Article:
May 18th – A spin up over Clayhanger Common and a delight to see the chalk fairy had been active again and drawn a new game on the Spot Path over the common.
Just as the previous one, it’s a long trail with lots of physical activities to do to complete it – from walking squiggly lines, to hopping and counting, it really is a lovely, fun activity for kids and parents alike.
It’s lovely that people are doing this for each other in lockdown and I hope it continues beyond, too.
Oh, and it seems I’m locally famous. I’ve got my first, physical hashtag.
May 13th – It’s cow parsley time again: This prolific edgeland and hedgerow dweller is a member of the carrot family, and is plentiful everywhere I go.
Sometimes mistaken for Queen Anne’s lace or the truly horrible, much taller giant hogweed, cow parsley or keck is an innocuous, edible and some consider medicinal plant that tastes a little like chervil.
The white flowerheads make for a gorgeous, if very overlooked display at this time of year. A pretty and misunderstood plant.
May 11h – One seasonal regular I love to see is the flowering of the lupins on the canal at Clayhanger Bridge. These elegant, beautifully coloured flowers grow wild along many local canals and edgelands, and are long lasting and gorgeous.
I’m always curious why the purple flower a week before the pink ones, though.
May 7th – The sunset was still decent over Clayhanger Common as I returned to Brownhills. The sky has a real clarity at sunset at the moment; I guess it’s the dry atmosphere and low traffic levels leading to less pollution.
I was so taken by the sky that I stood and watched it as we lost the light for another day.
The outdoors, and that feeling of connection with it is really important to me at the moment.
May 3rd – An interesting surprise to note one tree near Clayhanger Common this year has been hit heavily by the gall wasp that causes oak apple galls.
These growths – protective structures grown from corrupted leaf buds – house gall wasp larva that will eat their way out of the gall as the season progresses. The corruption is caused by the parent wasp injecting the larva’s egg into the nascent leaf bud covered in a chemical that causes the cells to deform.
It’s one of the odder evolutionary parasitic actions I’ve ever come across and it fascinates me. And it doesn’t seem to affect the tree at all.
One of the more peculiar aspects is all the oak trees around the one affected are completely untouched. But this one is affected more heavily than any I’ve ever seen in my life. There must be several thousand oak apples.
April 28th – The welcome warm, dry spell ended with a crash with a very cold-feeling day and seemingly endless rain. But it is still only April.
On a sodden evening exercise ride, I rolled and splashed up the towpath – mercifully quiet – and noted the very beginnings of a surface-air inversion, with barely perceptible rolls of mist sweeping along the canal. Sadly the wind was a little to strong for it to persist.
I suppose the water was probably warmer than the air by a tad.
It is lovely though to see the green return though, even on such a grey, wet day.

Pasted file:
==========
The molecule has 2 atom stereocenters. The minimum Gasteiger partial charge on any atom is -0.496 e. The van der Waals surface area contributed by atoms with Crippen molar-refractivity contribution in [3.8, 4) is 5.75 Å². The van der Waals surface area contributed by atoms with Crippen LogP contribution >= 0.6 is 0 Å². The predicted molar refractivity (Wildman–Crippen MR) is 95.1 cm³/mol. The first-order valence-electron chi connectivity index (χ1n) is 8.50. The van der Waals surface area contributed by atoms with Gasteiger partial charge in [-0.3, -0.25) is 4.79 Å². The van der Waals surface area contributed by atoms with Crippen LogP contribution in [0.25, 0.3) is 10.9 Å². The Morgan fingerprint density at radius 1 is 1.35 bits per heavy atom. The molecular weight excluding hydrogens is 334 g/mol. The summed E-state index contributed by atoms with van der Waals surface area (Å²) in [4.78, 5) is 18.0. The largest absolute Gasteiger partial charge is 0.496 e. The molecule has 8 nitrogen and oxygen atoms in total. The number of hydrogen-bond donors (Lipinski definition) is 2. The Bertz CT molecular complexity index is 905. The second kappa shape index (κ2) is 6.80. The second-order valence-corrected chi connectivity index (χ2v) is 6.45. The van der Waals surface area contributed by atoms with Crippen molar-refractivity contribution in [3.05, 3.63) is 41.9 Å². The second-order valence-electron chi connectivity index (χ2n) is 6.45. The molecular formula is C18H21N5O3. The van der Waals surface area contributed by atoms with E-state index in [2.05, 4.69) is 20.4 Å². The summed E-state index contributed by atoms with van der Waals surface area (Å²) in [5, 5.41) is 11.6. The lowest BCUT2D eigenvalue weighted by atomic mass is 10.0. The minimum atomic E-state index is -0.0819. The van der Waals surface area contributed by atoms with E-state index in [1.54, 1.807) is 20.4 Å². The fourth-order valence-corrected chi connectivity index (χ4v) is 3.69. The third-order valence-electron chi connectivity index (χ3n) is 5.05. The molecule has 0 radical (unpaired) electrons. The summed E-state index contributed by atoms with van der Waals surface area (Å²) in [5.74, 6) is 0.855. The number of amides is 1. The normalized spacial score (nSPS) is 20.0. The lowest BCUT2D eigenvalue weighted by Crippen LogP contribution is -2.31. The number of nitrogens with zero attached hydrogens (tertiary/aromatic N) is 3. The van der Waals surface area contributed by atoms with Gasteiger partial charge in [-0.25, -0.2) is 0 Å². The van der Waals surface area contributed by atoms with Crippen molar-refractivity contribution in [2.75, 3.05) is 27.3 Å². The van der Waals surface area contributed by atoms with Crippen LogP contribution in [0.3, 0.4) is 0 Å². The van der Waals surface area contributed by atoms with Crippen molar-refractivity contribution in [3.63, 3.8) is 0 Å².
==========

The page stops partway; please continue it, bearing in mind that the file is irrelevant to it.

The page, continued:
April 26th – With the sudden burst of lockdown shaming, finger wagging and the boom of the morally prurient social media shamers, it’s really easy to miss small little things at this time that are actually encouraging acts of community between, mainly it has to be said, children.
Painted rainbows and teddies in windows, garden displays and other curiosities created during long, isolated lockdown days are treats and ways of communicating the shared confinement without breaking the rules, and they put a huge smile on the faces of kids out for their daily exercise, parents and me, too.
There’s been a really fun trend to revive chalked games on pavements and paths for other kids to find and participate in. More than just the old fashioned hopscotch (although most incorporate it, almost as a tribute), these courses are linear with a start and end, incorporating line following, instructions to hop or jump or do some movement, reciting games, spins, pebble target throws and races.
They are a shared happiness, but shared from a distance – the separation being time. They are an utterly joyous thing and this one, on the Spot Path over Clayhanger Common, was a brilliant one.
Sadly I think it’ll probably be erased by the oncoming rains, but I hope that won’t deter the creation of a replacement.
Well done to the creators of these, and my best wishes. Life will be normal soon and we’ll all look back on these days, and smile when we think of how we all loved the chalked games…
April 23rd – It’s appropriate for St. George’s day I guess that apple blossom is now out. For all th frilliness and glamour of the ornamental cherries, you really can’t beat traditional apple blossom. Pink and white, it’s a gorgeous spectacle, and very British.
It smells rather nice too.
It’s in hedgerows all over, but this lovely specimen is on the canal between Clayhanger Bridge and the Black Cock.
April 15th – I’ve noticed over the last few days that one of the least noted wildflowers is so far having a very good year. Yellow, rather beautiful, and dreadfully overlooked, the dandelion is a staple of verges, lawns, hedgerows, edgelands and anywhere there’s a scrinite of nutrition to be extracted from soil.
A lovely tenacious plant, I love to see these fine flowers; yet I feel I’m probably one of the very few to ever appreciate them.